I push aside my personal pride, because I see him...my hard as nails, tender, beautiful boy. I see the price he willingly pays to be, “normal," and I dream of his unbridled spirit set free.

He is free at home, and the cost of social interaction is sometimes just too high to pay, so we don’t. As parents we do not enjoy socializing as much as other adults. The cost is often just too high. As siblings, his brothers often become very protective and are equally as exhausted as their parents. Our home is safest and happiest when all members are accounted for, and all quantities known. Aron's world is right, therefore, so is ours.

One of the biggest assaults on our family’s harmony is school. Our son is mainstreamed at school now, and for the most part he does not have behavioral issues, for which I am so thankful. But the preparation for, and the aftermath of, a day in a mainstreamed classroom is indescribable. The instant the car door closes, sometimes before, the stemming begins. The verbal demands and the aggressiveness if the demands are not met immediately. The physical agitation and aggression toward his brothers and myself. There are no tears, just rocking, incoherent sounds, yelling, kicking, punching, and often severe headaches. My son is exhausted from being, “normal,” and we all pay the price...willingly.

We understand:

How many other 3rd graders had to overcome the sounds of the air conditioner, the lights, and the movements in their classroom, in order to even hear their teacher? How many other of his peers had to try 5 times harder to form a letter because their brain simply does not communicate with his/her index fingers and thumbs? How many other kids had to block out the world in order to learn?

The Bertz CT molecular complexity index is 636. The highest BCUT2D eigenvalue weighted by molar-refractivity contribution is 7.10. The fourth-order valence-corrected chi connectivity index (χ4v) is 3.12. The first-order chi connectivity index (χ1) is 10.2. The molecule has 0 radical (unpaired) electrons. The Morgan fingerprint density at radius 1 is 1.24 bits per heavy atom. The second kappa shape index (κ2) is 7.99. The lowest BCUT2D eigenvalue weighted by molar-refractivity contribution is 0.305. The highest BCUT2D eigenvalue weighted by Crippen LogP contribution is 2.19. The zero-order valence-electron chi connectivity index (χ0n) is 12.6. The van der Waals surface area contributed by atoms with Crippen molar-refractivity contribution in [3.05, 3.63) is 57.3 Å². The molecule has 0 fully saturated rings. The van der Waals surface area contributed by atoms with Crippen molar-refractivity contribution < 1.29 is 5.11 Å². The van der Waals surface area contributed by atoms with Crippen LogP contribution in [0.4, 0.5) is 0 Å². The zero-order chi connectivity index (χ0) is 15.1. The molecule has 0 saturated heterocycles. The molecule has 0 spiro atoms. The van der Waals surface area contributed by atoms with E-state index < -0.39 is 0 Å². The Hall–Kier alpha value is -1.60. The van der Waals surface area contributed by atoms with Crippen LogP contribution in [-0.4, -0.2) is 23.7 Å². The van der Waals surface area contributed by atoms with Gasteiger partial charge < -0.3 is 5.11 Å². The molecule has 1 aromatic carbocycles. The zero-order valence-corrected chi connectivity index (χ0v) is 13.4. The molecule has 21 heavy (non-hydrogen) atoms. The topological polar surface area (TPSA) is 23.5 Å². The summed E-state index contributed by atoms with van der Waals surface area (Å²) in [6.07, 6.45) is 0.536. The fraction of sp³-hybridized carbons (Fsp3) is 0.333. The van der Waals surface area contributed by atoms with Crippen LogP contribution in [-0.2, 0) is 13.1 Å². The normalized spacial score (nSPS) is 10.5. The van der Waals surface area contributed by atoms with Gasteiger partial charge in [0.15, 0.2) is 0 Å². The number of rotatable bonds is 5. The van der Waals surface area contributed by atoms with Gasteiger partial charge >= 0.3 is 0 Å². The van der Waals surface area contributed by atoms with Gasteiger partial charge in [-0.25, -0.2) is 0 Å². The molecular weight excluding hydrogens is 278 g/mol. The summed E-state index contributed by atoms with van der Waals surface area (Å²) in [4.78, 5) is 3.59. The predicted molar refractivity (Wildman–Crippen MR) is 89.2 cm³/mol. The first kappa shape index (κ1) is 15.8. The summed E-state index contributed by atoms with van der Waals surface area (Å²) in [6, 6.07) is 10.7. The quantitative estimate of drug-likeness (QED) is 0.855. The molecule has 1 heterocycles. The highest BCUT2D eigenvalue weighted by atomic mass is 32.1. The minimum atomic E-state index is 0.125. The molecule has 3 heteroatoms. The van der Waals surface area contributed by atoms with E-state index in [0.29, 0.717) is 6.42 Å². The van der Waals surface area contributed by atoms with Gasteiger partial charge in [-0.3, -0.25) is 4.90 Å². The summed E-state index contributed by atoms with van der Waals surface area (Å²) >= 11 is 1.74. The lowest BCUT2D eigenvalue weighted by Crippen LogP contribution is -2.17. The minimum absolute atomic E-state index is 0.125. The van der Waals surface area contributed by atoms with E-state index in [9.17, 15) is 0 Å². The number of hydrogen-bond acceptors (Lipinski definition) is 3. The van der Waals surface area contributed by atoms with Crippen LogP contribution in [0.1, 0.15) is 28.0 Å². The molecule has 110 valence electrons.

I often wonder how much longer my beautiful baby boy can endure. Am I cruel for not taking him out of school, rescuing him from a place that evokes such internal exhaustion? (Let me be clear his teachers have been amazing with him and have exceeded my greatest expectations). Yet, every single day I drive away from the school I contemplate never driving him back and forcing him to do things the very chemical make-up of his brain battles against. Every single day I come to the conclusion he must go, because in order for him to ever exist in a life out of my home…he must continue to fight to be part of a loud, disorganized, at times, too structured, too hot, too cold, unpredictable, scary, foreign universe.

Since the day he was born I have said, "Aron Elijah is just not comfortable in this world."

How much longer must he endure?

Forever....Until God calls him home.

How fortunate is he God gave him a fiercely wild and spirited heart with which he can endure? How wise and merciful was his creator to surround him with three protective brothers, equally as WILD at heart and resolute in their protection and understanding?

How blessed am I to call him, "son?"